“We’re thinking about homeschooling.” I’ve heard this sentence more times than I can count this year alone. When I first started homeschooling it wasn’t a political move. It wasn’t because I was fed up with the system ─ although I didn’t trust it entirely. The school district my family lived in lost accreditation, and there was no money for private school.
I didn’t know anyone who homeschooled. I had no teaching degree. I was terrified.
Despite this, no one questioned my ability to impart knowledge onto my eldest, who was 3 years old at the time. What everyone worried about when I talked about the idea of homeschooling was “socialization.”
After just a few months of homeschooling, I learned that socialization isn’t an issue. My kids learned to interact with others when we went to the library and parks, and they had fun in dance and art classes. And hanging out with friends taught them everything they needed to know socially.
Building confidence in my teaching skills took a lot more research and experience, but every day for over 10 years now I have been grateful to be a homeschooling mother. It has truly been the greatest experience for everyone involved. I don’t know where this idea that schools are places where children should be packed off to learn how to be around each other came from, but I now have four homeschooled children and am signed up to teach at my local co-op starting in August, and I wouldn’t change a thing. If you’re considering homeschooling too, you should give it a test run this summer.
It’s understandable that, when facing the prospect of educating children at home with no guidance and no direct oversight, many parents feel under-equipped. But consider the alternatives: public schools spend about $15,000 on each student every year, and despite this they are plagued with chronic absenteeism, plummeting test scores, and even illiterate students. Meanwhile, many homeschooled students are winning spelling bees, have tested higher than average on SAT and ACT tests for years, and are graduating early.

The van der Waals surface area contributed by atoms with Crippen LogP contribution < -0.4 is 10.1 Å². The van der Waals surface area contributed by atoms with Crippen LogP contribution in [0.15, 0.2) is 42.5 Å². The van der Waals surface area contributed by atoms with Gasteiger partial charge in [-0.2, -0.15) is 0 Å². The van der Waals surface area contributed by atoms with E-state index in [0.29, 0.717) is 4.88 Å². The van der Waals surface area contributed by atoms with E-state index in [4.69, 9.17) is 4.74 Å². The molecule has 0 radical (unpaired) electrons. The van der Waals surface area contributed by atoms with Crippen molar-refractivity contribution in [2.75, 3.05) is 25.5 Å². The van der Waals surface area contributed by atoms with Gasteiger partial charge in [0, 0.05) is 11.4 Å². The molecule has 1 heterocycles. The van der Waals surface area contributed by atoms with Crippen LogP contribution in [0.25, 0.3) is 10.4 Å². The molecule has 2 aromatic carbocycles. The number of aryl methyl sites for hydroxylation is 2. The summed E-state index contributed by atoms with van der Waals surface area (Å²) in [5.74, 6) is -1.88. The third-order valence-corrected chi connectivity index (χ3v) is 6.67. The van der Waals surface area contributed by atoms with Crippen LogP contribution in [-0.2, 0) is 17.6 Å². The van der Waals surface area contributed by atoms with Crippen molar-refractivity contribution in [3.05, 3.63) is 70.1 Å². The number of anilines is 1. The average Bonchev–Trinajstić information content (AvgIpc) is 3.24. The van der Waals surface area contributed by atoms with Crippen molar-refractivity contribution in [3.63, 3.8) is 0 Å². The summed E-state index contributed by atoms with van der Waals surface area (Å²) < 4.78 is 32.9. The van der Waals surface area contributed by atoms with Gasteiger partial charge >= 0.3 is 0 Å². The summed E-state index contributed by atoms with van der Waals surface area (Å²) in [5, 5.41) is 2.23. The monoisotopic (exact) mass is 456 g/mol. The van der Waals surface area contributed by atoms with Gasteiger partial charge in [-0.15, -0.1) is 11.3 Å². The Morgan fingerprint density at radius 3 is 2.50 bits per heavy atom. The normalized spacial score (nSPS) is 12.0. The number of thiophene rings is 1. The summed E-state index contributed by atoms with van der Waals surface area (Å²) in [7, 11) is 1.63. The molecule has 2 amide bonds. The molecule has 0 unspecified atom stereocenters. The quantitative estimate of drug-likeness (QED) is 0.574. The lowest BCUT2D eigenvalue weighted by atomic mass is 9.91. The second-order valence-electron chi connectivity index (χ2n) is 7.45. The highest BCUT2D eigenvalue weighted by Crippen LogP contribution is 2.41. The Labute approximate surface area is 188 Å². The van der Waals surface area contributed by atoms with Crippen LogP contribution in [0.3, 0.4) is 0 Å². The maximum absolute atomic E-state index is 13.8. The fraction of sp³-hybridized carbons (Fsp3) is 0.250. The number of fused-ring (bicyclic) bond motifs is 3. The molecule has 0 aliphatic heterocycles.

Why? Are their parents magicians who can snap their fingers and turn out a genius?
Homeschooling is actually much easier than parents know. One-on-one or even small-group instruction gives students more time to understand their lessons and have fun learning. They get to ask questions and think everything through without being rushed or slowed down by others. It’s private instruction at its finest because parents are able to sympathize and offer their loving support.
I want to propose a challenge for parents with children just entering school age who are not sure about homeschooling: the Homeschooling Challenge. I’m urging parents to use the next few weeks to test the waters.
Grab a few ALEX craft kits or 4M science kits and have fun with your kids. Check out Starfall.com or Khan Academy and facilitate a few online lessons. If you’re interested in homeschooling but not sure where to start, pick up a workbook or two. I highly recommend School Zone Workbooks. All of these resources are affordable, and some are even free.
Gaining confidence in teaching our children is important for families of all income levels as we face economic uncertainty. I myself am a writer, and pay varies. My work also takes up many hours, so anyone afraid that they don’t have the time to teach must know that homeschoolers are able to teach children faster and with much less funding than public schools and still be successful.
Because of our work schedules, my husband and I do tag-team lessons. He covers the weekdays and I cover the weekends. Together we offer different perspectives and teaching styles that benefit the children.
I know it’s difficult to take that first step, so instead of making it a yes or no issue, take the Homeschooling Challenge. Test it out a little this summer ─ just enough to see if you want to commit.
Anyone who graduated high school can teach the basics. It doesn’t take an expert to teach the ABCs, 123s, or even algebra. Parents just need a good budget, some helpful resources, and confidence. Confidence grows from experience. So gaining a little experience is the best way to start.
Jessica Marie Baumgartner is a reporter for Go 2 Tutors education news, and homeschooling mother of 4. Her book, Homeschooling on a Budget, comes out August 2 and is available for pre-order on Amazon.
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